"My mother worked at the Owens Corning plant in Aiken for a fellow named Pierre Sovey, who ran the engineering department," Zelnak recalls. "He was a Tech guy who went on to become the chairman and CEO of Newell Rubbermaid. My mother was telling him about me trying to find a job, and Pierre got me a job at Owens Corning as a production worker— and they conveniently failed to process the paperwork until I turned 18, about two months later."

Zelnak paid his way through school with a mix of college loans and alternate quarters of work. He even worked while on campus, sometimes holding up to three jobs at once, he says.

"You stay tired," he notes in understatement. "The physical demands of taking seven three-hour courses in a quarter is very challenging. It was like you were institutionalized. None of the people in my age bracket graduated, we just 'got out.'

"But what I found when I got out was that I had more work stamina than the people I competed with. I was much more disciplined. I managed time better and was more organized, and all that was a product of Georgia Tech. I had a challenging and demanding experience at Tech. I wouldn't have called it 'good' at the time, but as time went by and I saw the value, I call it not just good, it was an outstanding experience."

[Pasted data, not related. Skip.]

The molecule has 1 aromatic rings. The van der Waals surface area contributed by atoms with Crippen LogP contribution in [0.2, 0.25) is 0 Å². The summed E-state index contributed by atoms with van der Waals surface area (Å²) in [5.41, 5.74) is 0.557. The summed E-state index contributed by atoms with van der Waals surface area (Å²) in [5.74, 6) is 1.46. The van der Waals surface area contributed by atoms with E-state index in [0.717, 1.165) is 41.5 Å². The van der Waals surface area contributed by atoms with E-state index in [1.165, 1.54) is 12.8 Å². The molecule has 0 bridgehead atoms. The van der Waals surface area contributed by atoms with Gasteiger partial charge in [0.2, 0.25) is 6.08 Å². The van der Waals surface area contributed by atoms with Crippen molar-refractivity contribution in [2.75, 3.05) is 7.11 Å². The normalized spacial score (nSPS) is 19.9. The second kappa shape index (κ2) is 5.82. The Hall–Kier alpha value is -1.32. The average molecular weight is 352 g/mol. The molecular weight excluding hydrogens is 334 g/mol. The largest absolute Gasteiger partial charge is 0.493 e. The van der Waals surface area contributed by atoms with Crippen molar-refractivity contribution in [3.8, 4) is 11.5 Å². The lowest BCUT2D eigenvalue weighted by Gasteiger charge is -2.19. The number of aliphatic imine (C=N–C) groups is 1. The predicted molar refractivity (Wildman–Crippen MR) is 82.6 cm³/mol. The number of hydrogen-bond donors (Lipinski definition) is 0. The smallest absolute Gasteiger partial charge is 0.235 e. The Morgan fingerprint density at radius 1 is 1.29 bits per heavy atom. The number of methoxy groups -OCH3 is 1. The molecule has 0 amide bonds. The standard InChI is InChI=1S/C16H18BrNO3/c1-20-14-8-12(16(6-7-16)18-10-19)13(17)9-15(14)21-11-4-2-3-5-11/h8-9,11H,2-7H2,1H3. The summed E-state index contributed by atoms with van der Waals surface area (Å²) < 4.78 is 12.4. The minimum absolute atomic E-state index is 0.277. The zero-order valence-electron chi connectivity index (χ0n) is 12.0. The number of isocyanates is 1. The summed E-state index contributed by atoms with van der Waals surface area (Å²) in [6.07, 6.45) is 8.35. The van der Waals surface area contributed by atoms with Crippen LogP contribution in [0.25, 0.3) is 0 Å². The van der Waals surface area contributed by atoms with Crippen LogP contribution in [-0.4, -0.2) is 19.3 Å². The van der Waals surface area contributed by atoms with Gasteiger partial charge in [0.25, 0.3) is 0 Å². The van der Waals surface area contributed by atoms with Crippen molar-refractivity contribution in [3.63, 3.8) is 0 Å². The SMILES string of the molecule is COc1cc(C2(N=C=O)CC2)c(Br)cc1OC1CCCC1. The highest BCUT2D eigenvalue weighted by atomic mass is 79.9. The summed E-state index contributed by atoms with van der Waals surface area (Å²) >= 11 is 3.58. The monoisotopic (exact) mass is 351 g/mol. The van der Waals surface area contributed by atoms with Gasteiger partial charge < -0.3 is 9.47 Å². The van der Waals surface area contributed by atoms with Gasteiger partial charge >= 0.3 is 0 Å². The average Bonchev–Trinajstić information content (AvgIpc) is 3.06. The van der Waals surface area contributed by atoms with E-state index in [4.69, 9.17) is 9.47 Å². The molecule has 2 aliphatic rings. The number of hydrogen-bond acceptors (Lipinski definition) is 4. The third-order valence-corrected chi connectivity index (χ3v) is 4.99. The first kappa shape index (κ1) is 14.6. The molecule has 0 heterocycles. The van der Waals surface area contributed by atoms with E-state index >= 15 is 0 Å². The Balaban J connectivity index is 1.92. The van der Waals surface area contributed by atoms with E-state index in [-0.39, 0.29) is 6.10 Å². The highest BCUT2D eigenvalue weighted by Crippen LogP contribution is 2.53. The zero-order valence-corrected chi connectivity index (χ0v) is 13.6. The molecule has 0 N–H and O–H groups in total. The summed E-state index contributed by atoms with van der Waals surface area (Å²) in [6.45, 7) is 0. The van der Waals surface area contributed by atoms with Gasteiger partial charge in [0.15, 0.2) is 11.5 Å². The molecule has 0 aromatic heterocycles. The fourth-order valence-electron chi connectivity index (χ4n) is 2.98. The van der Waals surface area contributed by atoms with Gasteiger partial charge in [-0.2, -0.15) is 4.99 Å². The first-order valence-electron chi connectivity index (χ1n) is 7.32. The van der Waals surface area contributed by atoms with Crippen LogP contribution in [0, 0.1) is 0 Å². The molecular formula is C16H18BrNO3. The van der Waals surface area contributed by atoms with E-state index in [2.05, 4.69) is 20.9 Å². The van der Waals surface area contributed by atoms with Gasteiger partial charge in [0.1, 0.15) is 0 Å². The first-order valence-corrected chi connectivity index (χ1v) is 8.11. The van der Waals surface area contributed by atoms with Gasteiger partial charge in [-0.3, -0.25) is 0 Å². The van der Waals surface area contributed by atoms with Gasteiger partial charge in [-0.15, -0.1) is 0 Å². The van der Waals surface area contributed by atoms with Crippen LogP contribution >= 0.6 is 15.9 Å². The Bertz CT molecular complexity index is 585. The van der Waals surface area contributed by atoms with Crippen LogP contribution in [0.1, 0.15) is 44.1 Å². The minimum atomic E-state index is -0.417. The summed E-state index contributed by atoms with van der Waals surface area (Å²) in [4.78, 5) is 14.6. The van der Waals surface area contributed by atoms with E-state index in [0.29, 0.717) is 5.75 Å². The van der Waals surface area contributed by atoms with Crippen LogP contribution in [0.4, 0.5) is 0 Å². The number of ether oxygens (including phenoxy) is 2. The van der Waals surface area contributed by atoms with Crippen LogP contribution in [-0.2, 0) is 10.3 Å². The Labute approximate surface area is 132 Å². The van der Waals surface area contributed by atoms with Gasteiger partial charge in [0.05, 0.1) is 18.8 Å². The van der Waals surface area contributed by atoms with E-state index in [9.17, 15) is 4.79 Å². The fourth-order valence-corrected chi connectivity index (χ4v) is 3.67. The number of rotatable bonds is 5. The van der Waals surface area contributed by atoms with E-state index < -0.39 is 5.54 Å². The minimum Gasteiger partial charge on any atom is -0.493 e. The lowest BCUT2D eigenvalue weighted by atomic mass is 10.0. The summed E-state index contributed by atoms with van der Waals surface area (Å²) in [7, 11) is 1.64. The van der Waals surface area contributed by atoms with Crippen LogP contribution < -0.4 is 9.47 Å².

Although Zelnak is retired from everyday work responsibilities, he's still active in business. About six years ago he and his oldest son, Brent, MGT '94, set up a corporation and over time have bought four companies primarily engaged in precision machining.

"Brent runs the business day to day, and I get involved in various aspects of it depending upon what we need to do," he explains. "We do some neat stuff. We make the cam shaft that drives the motor in a predator drone, for example." Other products from the Zelnak companies include the interior engine-nozzle coatings for Space-X's launch vehicles and gas turbine parts for Siemens.

Zelnak is also active with Georgia Tech. For three years running, he has taught a class at the Scheller College on management controls for Professor of the Practice Bill Todd. A former member of the College Advisory Board (son Brent is a current member), he sponsored the Stephen P. Zelnak Jr. Dean's Chair in the College of Management. In 2008 he was elected to the College of Management Hall of Fame.

In addition, Zelnak, an avid Yellow Jacket football and basketball fan, and his wife, Judy, provided a major gift toward construction of the $8.5 million Zelnak Center, a fully equipped practice facility for the men's and women's basketball teams that opened in 2009.

"I try to pitch in where I can, whenever someone would like for me to do something," he says.

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Susan Ambrosetti